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September 18, 2023 AI in CT

Bioscience: Harnessing AI for drug development

Jodie Gillon

Several Connecticut biotech companies are leveraging artificial intelligence to develop new treatments for ailments — from cancer to agitation.

Jodie Gillon, president and CEO of BioCT, a statewide bioscience industry group, said AI has become crucial to the development of new pharmaceuticals.

“My personal sentiment is we can no longer develop drugs efficiently without AI now that we know how to harness it,” said Gillon, who has worked at companies such as Pfizer and AstraZeneca. “Companies that aren’t leveraging AI throughout their continuum of work are going to be slower, less efficient and less appealing to investors, and will be losing out.”

AI can help with evaluating molecules, figuring out what treatments they would be effective for, and clinical trial recruitment and enrollment, Gillon said.

Getting the necessary steps done to bring a drug to market in a faster and less expensive way is ultimately “the whole lifeline of a company,” Gillon added.

Brad Parry

Guilford-based AI Therapeutics is using AI to understand relationships between drugs and diseases to drive its clinical pipeline, according to Chief Technology Officer Brad Parry.

CEO Brigette Roberts said the company is focused on three therapeutic areas: neuroscience, respiratory ailments and oncology.

Brigette Roberts

The company is developing potential treatments for ailments such as Lou Gehrig’s disease (ALS), pulmonary arterial hypertension and various cancers, among others.

“There’s a lot of work that’s going on in AI that’s helping academics and others understand how genetic pathways work and how diseases work,” Parry said.

AI is also helping researchers and companies better understand the potential impact of a drug as it relates to specific diseases, he said. AI can help connect disease and potential treatments, whittling down the number of candidates for biopharmaceutical companies to pursue.

It can also help identify new uses for existing therapeutics.

“AI is going to allow us to enter disease markets that have huge unmet needs,” Parry said.

Sitting on the sidelines

New Haven-based biopharmaceutical company BioXcel Therapeutics Inc. uses artificial intelligence to develop medicines in neuroscience and immuno-oncology.

Using that method, BioXcel has brought to market the drug Igalmi, a film dissolved under the tongue to treat agitation related to schizophrenia and bipolar disorder. The company is currently developing treatments for agitation in individuals with Alzheimer’s disease.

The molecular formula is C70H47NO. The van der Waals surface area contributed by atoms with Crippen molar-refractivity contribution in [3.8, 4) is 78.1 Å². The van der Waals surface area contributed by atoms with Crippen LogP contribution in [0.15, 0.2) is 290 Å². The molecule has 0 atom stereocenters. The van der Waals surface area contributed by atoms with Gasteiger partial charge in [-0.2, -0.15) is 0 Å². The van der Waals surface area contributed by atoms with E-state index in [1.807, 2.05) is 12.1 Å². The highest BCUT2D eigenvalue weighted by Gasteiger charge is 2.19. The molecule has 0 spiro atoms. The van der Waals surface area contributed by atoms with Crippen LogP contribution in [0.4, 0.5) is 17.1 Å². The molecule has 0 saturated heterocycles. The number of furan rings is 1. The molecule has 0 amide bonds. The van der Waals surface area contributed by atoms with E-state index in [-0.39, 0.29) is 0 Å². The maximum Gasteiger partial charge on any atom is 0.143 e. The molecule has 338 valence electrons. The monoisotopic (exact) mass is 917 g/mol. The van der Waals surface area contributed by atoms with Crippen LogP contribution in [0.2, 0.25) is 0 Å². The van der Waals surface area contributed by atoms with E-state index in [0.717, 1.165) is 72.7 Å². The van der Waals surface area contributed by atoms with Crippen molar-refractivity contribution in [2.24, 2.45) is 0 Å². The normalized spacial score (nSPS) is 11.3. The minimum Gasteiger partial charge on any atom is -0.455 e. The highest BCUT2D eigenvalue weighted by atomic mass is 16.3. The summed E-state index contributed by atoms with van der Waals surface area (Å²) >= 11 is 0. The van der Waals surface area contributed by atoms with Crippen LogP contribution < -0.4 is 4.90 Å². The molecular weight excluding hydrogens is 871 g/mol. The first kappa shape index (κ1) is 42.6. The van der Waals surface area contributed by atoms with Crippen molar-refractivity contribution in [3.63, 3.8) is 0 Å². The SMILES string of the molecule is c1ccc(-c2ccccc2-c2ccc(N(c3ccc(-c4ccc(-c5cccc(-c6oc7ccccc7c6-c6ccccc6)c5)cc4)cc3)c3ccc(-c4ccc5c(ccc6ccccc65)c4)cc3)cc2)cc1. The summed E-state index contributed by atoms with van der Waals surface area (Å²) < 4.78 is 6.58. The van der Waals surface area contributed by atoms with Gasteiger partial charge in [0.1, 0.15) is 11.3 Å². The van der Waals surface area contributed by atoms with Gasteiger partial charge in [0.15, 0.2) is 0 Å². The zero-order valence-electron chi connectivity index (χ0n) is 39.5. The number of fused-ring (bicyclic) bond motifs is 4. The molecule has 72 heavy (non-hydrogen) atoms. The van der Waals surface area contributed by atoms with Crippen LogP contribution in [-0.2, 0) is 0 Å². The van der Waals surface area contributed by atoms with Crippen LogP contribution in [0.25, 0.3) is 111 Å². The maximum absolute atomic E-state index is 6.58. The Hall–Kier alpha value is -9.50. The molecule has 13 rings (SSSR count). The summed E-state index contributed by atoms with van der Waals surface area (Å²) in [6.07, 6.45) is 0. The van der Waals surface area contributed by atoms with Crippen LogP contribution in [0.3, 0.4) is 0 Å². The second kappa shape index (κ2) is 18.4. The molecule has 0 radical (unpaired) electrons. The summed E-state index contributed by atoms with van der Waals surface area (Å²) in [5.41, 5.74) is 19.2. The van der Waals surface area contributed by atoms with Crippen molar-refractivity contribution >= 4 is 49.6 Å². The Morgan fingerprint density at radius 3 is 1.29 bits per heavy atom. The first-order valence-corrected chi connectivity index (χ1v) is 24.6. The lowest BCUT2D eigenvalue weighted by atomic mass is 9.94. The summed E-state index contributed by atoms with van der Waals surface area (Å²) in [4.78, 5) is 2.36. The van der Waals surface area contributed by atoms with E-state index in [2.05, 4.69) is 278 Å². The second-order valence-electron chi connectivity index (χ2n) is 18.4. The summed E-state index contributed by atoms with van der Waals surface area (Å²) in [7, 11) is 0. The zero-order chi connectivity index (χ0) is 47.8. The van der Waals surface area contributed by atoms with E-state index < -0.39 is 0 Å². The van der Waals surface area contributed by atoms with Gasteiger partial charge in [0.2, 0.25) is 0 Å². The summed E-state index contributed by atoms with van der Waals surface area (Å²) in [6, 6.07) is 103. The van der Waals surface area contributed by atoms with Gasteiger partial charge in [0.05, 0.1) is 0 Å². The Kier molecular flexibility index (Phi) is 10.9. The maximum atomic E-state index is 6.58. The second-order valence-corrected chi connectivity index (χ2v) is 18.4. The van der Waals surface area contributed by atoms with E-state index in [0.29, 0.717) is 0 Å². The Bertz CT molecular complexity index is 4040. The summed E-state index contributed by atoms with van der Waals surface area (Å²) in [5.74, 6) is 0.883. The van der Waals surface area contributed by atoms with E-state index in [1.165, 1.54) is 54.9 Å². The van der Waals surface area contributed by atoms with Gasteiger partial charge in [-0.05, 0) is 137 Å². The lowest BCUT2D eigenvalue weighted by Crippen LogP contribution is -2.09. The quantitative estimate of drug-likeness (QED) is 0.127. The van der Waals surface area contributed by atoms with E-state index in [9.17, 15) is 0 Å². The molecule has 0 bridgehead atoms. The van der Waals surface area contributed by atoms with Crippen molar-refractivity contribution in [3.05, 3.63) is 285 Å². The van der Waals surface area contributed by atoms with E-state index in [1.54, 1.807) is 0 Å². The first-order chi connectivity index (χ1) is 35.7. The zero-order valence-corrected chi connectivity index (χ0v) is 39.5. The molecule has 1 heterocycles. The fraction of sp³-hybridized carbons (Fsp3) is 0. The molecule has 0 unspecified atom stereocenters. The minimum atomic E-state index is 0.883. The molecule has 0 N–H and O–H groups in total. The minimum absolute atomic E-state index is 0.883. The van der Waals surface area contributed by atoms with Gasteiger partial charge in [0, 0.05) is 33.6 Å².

Frank Yocca, chief scientific officer at BioXcel, said AI can help get a drug or treatment to patients faster.

Frank Yocca

BioXcel uses AI to evaluate late-stage drugs that have proven to be safe, but weren’t effective in treating a particular disease, to determine if they have other uses.

“We use our extensive AI talent to dig into those types of drugs and see if we can’t redirect them to a different (disease),” Yocca said. “It’s a drug just sitting on the sideline — and there are many.”

Drugs that have made it to phase two clinical trials but not to market could be valued at up to $150 million, according to Yocca.

He estimates there could be 1,000 to 2,000 drugs in this category, which can potentially be repurposed. While big pharmaceutical companies may lose interest in drugs that failed to make it to market, bioscience companies like BioXcel see potential, Yocca said.

“We try to see if we can redirect this molecule into a different space,” Yocca said.

By doing so, the company can skip early discovery and safety stages of drug development, saving money.

Talent pipeline

Dr. Jens Rueter, chief medical officer for The Jackson Laboratory, which has a Farmington campus, said the genomic research institute uses AI for big data analysis and healthcare research.

Jens Rueter

Its research teams focus on a variety of areas, such as cancer, immunology and autoimmune diseases, neuroscience and neurodegenerative diseases, life cycle biology and the microbiome.

AI and machine learning can help the medical community identify the most relevant treatment options for patients.

“I think (AI) can play a significant role (in the future of health care),” Rueter said. “Especially in areas where you have a lot of data that’s being utilized to perform a single decision. I think that’s where AI is going to come in handy.”

For complicated diseases such as cancer, with complex genetics, using AI has significant potential, notes Rueter.

As the use of AI continues to grow, Gillon foresees bioscience companies having difficulty finding workers who have this training.

“I think the challenge is going to be having enough talent in this space and recruiting them to Connecticut,” Gillon said. “Finding top-rated, machine-learning scientists, they’re a needle in a haystack now. We have to be able to lure them to Connecticut in droves. From BioCT’s perspective, that is going to be where we’re focused.”

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